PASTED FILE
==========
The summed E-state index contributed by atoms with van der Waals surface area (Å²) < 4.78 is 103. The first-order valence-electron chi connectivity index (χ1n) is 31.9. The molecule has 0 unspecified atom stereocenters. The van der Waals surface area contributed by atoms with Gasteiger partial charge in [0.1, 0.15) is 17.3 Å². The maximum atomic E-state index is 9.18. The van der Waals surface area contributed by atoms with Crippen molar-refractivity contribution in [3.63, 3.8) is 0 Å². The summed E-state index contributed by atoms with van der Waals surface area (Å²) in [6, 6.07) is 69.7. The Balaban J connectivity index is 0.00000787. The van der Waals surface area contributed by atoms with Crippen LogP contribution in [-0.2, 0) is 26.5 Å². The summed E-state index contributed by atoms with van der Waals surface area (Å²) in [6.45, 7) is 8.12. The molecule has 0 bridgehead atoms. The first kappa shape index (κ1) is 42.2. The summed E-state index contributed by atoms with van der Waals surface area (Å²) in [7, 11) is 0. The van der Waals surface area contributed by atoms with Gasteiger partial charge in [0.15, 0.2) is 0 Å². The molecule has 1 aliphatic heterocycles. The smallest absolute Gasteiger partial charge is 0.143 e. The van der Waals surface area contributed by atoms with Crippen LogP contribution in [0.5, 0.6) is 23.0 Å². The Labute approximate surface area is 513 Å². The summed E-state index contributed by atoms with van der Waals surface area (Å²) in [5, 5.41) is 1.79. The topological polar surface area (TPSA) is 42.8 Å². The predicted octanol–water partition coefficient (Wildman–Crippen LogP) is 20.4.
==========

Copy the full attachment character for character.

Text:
The summed E-state index contributed by atoms with van der Waals surface area (Å²) < 4.78 is 103. The first-order valence-electron chi connectivity index (χ1n) is 31.9. The molecule has 0 unspecified atom stereocenters. The van der Waals surface area contributed by atoms with Gasteiger partial charge in [0.1, 0.15) is 17.3 Å². The maximum atomic E-state index is 9.18. The van der Waals surface area contributed by atoms with Crippen molar-refractivity contribution in [3.63, 3.8) is 0 Å². The summed E-state index contributed by atoms with van der Waals surface area (Å²) in [6, 6.07) is 69.7. The Balaban J connectivity index is 0.00000787. The van der Waals surface area contributed by atoms with Crippen LogP contribution in [-0.2, 0) is 26.5 Å². The summed E-state index contributed by atoms with van der Waals surface area (Å²) in [6.45, 7) is 8.12. The molecule has 0 bridgehead atoms. The first kappa shape index (κ1) is 42.2. The summed E-state index contributed by atoms with van der Waals surface area (Å²) in [7, 11) is 0. The van der Waals surface area contributed by atoms with Gasteiger partial charge in [0.15, 0.2) is 0 Å². The molecule has 1 aliphatic heterocycles. The smallest absolute Gasteiger partial charge is 0.143 e. The van der Waals surface area contributed by atoms with Crippen LogP contribution in [0.5, 0.6) is 23.0 Å². The Labute approximate surface area is 513 Å². The summed E-state index contributed by atoms with van der Waals surface area (Å²) in [5, 5.41) is 1.79. The topological polar surface area (TPSA) is 42.8 Å². The predicted octanol–water partition coefficient (Wildman–Crippen LogP) is 20.4.